Provide assistance in and around the Care Home, can be with general tidying, administrative, helping with medicines, some cases may provide basic level of care (training dependant)
Supporting people with eating and drinking, especially where they have difficulty.

Training Volunteers

If you join our team we are with you every step of the way.

The training we cover is mapped to the Care Certificate and will very much depend on the individual, the Care Home and the volunteering role.

Our package of training includes the below and is generally completed before volunteers start.

Training sessions are tutor led virtual training groups of 6-8 people, and we will tailor this to the volunteers needs for timings.

  • Safeguarding
  • Infection Control
  • Information governance and confidentiality.
  • Working with residents / person cantered support.
  • The care home environment.
  • Dementia awareness

Volunteer Benefits

Volunteering in a Care Home can be an incredibly rewarding thing to do, it can change your perceptions of certain things, and can allow you to build long-lasting friendships with residents and staff of the Care Home.

New Career: It could lead to a new career, you never know, you might enjoy working in the care sector so much that you start to wonder whether if it could become a new career path. If you have always loved the idea of working within the care sector, volunteering could be the perfect way to find out if you are suited to these types of roles.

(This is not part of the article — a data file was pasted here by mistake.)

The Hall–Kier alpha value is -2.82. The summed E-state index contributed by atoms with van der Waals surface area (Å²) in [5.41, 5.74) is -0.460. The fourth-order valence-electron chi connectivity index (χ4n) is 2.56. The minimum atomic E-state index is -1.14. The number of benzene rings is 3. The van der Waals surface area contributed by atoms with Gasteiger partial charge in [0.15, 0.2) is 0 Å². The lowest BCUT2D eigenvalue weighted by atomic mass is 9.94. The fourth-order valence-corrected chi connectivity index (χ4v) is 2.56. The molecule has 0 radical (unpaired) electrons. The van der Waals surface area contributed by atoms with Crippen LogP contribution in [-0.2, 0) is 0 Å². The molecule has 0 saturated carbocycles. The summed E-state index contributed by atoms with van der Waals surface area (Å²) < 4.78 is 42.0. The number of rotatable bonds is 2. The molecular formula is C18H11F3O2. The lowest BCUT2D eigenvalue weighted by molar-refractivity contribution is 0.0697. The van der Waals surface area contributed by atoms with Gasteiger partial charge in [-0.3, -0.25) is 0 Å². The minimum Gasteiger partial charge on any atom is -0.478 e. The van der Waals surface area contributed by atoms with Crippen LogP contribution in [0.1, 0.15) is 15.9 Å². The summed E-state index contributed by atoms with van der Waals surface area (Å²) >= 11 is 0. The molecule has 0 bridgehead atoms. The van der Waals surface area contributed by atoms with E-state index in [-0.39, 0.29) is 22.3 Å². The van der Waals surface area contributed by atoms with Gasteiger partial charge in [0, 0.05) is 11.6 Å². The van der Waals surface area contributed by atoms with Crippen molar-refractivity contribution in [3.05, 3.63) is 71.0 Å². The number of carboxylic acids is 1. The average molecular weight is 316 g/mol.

You will stay busy: If you choose to spend your spare time volunteering in a care home, you will keep busy and will be able to make the most of your spare time.

Putting your problems into perspective. Seeing other people’s problems, such as illness like dementia, will help to put your problems into perspective. Those little things you have been worrying yourself silly over will seem far less important when you hear about other people’s problems that are more serious than yours.

Community – Sharing your time and skills for the benefit of others promotes the wellbeing of users of the services, staff, local communities and yourselves. At the same time you are championing our cause within the wider community.

Helping people: What is better than helping others? How many people can say that they use their spare time purely to help other people? By choosing to volunteer at a care home, whether that’s as someone who reads to the residents, helps with meal times, or does some cleaning, you will be making life better for the residents.

Making a difference: Having a fresh face, or someone new to talk to really does make a huge difference to the residents of care homes and puts a smile on their faces.

Making friends: If you chose to volunteer in a care home, you will have the opportunity to build strong relationships, both with the residents and other carers. By taking the time to get to know the residents and the carers, you can begin to build long term friendships with them.

Learn from Others: One of the fantastic things about working with the elderly people is that you can learn a lot from them. Every single day you will hear old stories and learn about new pieces of history – you can learn a lot from older people if you just take the time to listen.

You as a Volunteer will also be valued for bringing additional skills and new perspectives to the organisation. This enables our Care Staff to be more responsive and flexible in their approach and enhances the quality of their work and resident experience.